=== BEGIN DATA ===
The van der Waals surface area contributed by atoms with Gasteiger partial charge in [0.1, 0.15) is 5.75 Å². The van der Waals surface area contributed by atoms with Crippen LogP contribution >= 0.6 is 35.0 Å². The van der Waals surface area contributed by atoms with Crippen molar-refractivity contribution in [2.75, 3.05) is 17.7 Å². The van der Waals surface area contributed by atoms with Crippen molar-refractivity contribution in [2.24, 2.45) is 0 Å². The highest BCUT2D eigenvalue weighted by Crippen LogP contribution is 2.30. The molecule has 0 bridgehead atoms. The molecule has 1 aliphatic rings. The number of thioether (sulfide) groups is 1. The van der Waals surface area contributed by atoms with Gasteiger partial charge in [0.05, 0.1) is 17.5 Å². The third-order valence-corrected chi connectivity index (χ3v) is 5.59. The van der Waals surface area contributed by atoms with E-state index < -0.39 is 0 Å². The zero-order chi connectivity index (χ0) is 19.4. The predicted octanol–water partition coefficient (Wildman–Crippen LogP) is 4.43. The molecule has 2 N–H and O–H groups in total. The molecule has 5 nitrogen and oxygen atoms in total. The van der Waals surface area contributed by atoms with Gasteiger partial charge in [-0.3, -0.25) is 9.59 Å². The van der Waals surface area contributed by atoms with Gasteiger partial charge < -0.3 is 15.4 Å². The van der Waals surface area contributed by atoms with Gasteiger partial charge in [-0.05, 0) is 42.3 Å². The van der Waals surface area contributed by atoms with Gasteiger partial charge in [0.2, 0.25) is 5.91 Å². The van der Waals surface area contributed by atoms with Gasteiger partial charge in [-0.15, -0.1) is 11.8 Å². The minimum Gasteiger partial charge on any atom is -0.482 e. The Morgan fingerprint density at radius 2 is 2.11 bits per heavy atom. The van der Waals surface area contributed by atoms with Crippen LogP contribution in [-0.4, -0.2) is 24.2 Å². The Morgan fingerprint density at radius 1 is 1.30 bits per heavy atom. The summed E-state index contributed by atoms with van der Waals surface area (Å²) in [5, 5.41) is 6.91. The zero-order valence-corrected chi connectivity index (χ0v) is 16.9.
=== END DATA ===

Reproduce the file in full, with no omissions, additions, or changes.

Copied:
The van der Waals surface area contributed by atoms with Gasteiger partial charge in [0.1, 0.15) is 5.75 Å². The van der Waals surface area contributed by atoms with Crippen LogP contribution >= 0.6 is 35.0 Å². The van der Waals surface area contributed by atoms with Crippen molar-refractivity contribution in [2.75, 3.05) is 17.7 Å². The van der Waals surface area contributed by atoms with Crippen molar-refractivity contribution in [2.24, 2.45) is 0 Å². The highest BCUT2D eigenvalue weighted by Crippen LogP contribution is 2.30. The molecule has 0 bridgehead atoms. The molecule has 1 aliphatic rings. The number of thioether (sulfide) groups is 1. The van der Waals surface area contributed by atoms with Gasteiger partial charge in [0.05, 0.1) is 17.5 Å². The third-order valence-corrected chi connectivity index (χ3v) is 5.59. The van der Waals surface area contributed by atoms with E-state index < -0.39 is 0 Å². The zero-order chi connectivity index (χ0) is 19.4. The predicted octanol–water partition coefficient (Wildman–Crippen LogP) is 4.43. The molecule has 2 N–H and O–H groups in total. The molecule has 5 nitrogen and oxygen atoms in total. The van der Waals surface area contributed by atoms with Gasteiger partial charge in [-0.3, -0.25) is 9.59 Å². The van der Waals surface area contributed by atoms with Gasteiger partial charge < -0.3 is 15.4 Å². The van der Waals surface area contributed by atoms with Gasteiger partial charge in [-0.05, 0) is 42.3 Å². The van der Waals surface area contributed by atoms with Gasteiger partial charge in [0.2, 0.25) is 5.91 Å². The van der Waals surface area contributed by atoms with Gasteiger partial charge in [-0.15, -0.1) is 11.8 Å². The minimum Gasteiger partial charge on any atom is -0.482 e. The Morgan fingerprint density at radius 2 is 2.11 bits per heavy atom. The van der Waals surface area contributed by atoms with Crippen LogP contribution in [-0.4, -0.2) is 24.2 Å². The Morgan fingerprint density at radius 1 is 1.30 bits per heavy atom. The summed E-state index contributed by atoms with van der Waals surface area (Å²) in [5, 5.41) is 6.91. The zero-order valence-corrected chi connectivity index (χ0v) is 16.9.